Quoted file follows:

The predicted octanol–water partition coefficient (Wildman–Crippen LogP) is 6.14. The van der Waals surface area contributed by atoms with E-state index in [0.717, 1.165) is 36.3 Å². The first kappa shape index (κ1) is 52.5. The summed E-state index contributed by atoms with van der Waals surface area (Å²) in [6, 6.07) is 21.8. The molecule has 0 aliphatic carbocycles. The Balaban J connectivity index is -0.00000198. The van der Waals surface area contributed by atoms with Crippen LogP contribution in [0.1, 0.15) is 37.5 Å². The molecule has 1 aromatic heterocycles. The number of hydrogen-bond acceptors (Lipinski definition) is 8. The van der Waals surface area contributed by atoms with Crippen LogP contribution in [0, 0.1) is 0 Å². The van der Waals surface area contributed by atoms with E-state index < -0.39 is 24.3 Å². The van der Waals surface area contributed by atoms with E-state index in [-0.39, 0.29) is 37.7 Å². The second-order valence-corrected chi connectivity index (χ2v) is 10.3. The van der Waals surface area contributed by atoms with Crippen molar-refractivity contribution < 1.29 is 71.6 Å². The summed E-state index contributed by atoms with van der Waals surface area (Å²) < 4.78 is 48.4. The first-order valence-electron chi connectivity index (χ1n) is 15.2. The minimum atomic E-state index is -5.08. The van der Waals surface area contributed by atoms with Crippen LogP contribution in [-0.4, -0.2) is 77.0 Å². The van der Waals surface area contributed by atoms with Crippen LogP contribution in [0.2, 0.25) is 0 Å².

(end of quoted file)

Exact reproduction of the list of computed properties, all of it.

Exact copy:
The predicted octanol–water partition coefficient (Wildman–Crippen LogP) is 6.14. The van der Waals surface area contributed by atoms with E-state index in [0.717, 1.165) is 36.3 Å². The first kappa shape index (κ1) is 52.5. The summed E-state index contributed by atoms with van der Waals surface area (Å²) in [6, 6.07) is 21.8. The molecule has 0 aliphatic carbocycles. The Balaban J connectivity index is -0.00000198. The van der Waals surface area contributed by atoms with Crippen LogP contribution in [0.1, 0.15) is 37.5 Å². The molecule has 1 aromatic heterocycles. The number of hydrogen-bond acceptors (Lipinski definition) is 8. The van der Waals surface area contributed by atoms with Crippen LogP contribution in [0, 0.1) is 0 Å². The van der Waals surface area contributed by atoms with E-state index < -0.39 is 24.3 Å². The van der Waals surface area contributed by atoms with E-state index in [-0.39, 0.29) is 37.7 Å². The second-order valence-corrected chi connectivity index (χ2v) is 10.3. The van der Waals surface area contributed by atoms with Crippen molar-refractivity contribution < 1.29 is 71.6 Å². The summed E-state index contributed by atoms with van der Waals surface area (Å²) < 4.78 is 48.4. The first-order valence-electron chi connectivity index (χ1n) is 15.2. The minimum atomic E-state index is -5.08. The van der Waals surface area contributed by atoms with Crippen LogP contribution in [-0.4, -0.2) is 77.0 Å². The van der Waals surface area contributed by atoms with Crippen LogP contribution in [0.2, 0.25) is 0 Å².